The bold Tira works as dancing beauty and lion tamer at a fair. Out of an urgent need of money, she agrees to a risky new number: she'll put her head into a lion's muzzle! With this ... See full summary »
Escaping to England from a French embezzlement charge, widower Henry Scarlett is accompanied by daughter Sylvia who, to avoid detection, "disguises" herself as a boy, "Sylvester." They are ... See full summary »
A musical revue that basically has Paramount stars and contract-players doing things some had never done on screen, and wouldn't again; such as Ruth Chatteron , in a French-café setting ... See full summary »
Husband and wife Americans Dr. Eugene and Mrs. Helen Ferguson - he a renowned neurosurgeon - are traveling through Latin America for a vacation. When they make the decision to return to New... See full summary »
Love, lust, possession, money, social standing, and addiction. Elsa Carlyle is impulsive and a gambler; though loved by her husband Jeff, she's spoiled and selfish, concerned with social ... See full summary »
Nere-do-well Jerry Corbett finally meets and marries the right girl, Joan Prentiss. Unfortunately their wedded bliss is interrupted when Jerry's play becomes a hit and he hooks up with the wrong woman from his past. Joan decides that turn-about is fair play and she picks another man to escort her around to various parties around New York. Eventually Jerry quits drinking and sends his girlfriend packing, just in time for Joan to take him back. Written by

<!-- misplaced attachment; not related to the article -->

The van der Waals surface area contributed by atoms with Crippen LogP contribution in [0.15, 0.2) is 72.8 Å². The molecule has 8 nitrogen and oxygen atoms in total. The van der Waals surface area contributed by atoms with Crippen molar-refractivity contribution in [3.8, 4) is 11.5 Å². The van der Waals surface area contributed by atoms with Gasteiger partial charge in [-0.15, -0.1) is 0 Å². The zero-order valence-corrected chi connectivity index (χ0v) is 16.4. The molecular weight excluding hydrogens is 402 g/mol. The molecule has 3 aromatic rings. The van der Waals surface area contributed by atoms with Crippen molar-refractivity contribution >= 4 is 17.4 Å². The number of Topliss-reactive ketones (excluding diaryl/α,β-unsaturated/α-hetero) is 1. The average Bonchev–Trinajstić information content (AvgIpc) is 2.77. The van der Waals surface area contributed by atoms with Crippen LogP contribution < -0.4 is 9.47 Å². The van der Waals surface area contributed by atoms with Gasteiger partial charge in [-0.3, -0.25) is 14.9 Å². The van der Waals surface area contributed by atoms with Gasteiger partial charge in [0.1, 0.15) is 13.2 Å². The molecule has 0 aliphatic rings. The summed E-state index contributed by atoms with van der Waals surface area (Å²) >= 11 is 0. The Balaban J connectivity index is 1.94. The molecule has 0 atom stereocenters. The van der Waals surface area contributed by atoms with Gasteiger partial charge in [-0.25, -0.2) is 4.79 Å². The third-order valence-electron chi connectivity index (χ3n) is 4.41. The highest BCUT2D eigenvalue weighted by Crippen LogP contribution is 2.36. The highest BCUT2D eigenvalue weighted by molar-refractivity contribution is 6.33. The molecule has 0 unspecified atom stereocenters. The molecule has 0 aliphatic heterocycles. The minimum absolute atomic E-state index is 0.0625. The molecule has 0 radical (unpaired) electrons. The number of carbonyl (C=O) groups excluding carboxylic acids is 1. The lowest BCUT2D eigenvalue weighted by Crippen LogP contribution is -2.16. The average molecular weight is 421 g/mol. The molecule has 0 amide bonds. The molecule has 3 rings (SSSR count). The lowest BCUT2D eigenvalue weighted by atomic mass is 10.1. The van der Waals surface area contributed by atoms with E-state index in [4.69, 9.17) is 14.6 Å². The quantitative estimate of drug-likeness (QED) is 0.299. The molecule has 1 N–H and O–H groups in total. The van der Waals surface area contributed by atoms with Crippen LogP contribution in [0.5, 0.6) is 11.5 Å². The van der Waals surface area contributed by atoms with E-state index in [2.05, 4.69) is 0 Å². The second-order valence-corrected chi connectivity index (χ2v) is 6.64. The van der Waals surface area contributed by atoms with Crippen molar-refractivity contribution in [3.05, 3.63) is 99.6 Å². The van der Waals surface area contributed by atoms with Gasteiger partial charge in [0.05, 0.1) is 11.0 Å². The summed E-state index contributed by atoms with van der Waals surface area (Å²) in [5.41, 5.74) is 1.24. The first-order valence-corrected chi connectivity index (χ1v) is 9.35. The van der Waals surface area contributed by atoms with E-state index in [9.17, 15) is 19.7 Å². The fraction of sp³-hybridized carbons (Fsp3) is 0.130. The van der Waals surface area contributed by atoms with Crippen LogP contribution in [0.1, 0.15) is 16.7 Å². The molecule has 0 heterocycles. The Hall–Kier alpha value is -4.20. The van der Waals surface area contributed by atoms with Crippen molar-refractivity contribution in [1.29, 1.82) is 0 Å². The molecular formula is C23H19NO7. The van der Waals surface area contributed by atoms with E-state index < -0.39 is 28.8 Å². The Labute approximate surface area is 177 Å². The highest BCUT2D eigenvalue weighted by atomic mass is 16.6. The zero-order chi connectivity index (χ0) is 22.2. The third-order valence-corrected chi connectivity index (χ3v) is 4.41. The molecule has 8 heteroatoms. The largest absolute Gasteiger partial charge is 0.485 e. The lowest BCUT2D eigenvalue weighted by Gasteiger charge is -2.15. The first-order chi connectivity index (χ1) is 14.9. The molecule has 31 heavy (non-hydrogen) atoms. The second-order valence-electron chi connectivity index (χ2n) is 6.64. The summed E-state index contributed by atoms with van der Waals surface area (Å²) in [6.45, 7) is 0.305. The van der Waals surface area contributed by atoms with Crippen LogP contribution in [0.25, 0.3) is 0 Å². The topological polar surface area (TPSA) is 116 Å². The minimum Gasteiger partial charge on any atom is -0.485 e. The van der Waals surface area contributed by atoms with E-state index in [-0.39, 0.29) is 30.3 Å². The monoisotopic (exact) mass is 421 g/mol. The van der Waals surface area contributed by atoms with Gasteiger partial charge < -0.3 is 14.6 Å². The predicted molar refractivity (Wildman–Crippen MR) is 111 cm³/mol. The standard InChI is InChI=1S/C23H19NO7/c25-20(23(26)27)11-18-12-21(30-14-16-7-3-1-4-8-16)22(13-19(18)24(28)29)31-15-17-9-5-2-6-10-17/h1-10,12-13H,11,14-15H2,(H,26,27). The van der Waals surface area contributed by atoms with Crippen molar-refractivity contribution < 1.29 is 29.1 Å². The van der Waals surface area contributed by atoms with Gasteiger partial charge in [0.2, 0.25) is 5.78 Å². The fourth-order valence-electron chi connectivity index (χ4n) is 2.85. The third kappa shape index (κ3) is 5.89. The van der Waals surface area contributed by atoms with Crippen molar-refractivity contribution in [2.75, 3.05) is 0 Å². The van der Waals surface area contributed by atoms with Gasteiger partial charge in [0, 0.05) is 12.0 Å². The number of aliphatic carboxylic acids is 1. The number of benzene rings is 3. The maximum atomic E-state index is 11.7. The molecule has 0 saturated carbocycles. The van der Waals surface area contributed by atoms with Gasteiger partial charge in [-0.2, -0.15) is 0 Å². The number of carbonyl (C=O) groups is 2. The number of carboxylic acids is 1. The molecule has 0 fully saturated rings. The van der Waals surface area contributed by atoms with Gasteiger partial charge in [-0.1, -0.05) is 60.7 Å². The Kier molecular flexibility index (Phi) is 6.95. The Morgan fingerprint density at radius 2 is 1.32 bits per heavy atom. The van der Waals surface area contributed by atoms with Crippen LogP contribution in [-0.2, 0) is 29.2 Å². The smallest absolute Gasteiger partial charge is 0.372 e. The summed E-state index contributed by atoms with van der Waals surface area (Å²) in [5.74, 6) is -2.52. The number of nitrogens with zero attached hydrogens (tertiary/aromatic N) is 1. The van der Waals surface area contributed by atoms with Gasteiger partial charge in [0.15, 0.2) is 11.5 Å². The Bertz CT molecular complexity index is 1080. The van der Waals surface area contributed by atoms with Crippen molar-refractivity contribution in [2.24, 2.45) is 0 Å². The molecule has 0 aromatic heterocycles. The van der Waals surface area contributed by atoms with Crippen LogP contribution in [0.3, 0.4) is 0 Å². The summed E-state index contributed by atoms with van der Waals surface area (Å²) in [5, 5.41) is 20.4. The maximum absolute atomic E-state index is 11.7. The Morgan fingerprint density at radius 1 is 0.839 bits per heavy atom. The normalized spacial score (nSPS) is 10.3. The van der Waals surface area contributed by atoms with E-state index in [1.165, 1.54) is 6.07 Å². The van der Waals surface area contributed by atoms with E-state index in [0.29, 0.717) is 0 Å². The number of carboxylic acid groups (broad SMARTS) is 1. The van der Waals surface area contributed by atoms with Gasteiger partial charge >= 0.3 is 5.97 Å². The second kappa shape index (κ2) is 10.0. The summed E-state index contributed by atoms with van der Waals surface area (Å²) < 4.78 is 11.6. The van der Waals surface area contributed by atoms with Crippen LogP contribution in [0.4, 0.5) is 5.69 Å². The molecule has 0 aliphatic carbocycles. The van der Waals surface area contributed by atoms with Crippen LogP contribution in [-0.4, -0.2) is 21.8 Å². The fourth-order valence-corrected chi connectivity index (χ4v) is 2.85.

One of over 700 Paramount Productions, filmed between 1929 and 1949, which were sold to MCA/Universal in 1958 for television distribution, and have been owned and controlled by Universal ever since. See more »
A wonderful and unsettling pre-Code film about an alcoholic playboy (Fredric March) who marries a sweet young thing (Sylvia Sidney) and proceeds to drag her down his path of dissolution. The depiction of their marriage is quite shocking, even by today's standards -- not only do they have an "open" marriage, they openly practice that freedom in front of their friends, suggesting a swinging lifestyle that wouldn't become approachable as subject matter in films for another 30+ years. March and Sidney give fantastic performances, and Dorothy Arzner, one of the rare women directors of the time, takes a matter of fact approach that leaves behind the melodrama and sentimentality that might have blunted this same story's impact in the hands of someone else.
One of the most refreshing aspects of "Merrily We Go to Hell," and one of the most shocking, is that Sidney's character does not suffer nobly while we wait for March to see the error of his ways and come back to her a chastened man. Instead, Sidney starts to behave just like him, coming within a stone's throw of alcoholism herself, and doing her own share of philandering. In that way, the film is even a little progressive in its equal treatment of the genders, even if that equality is the equality of debauchery.
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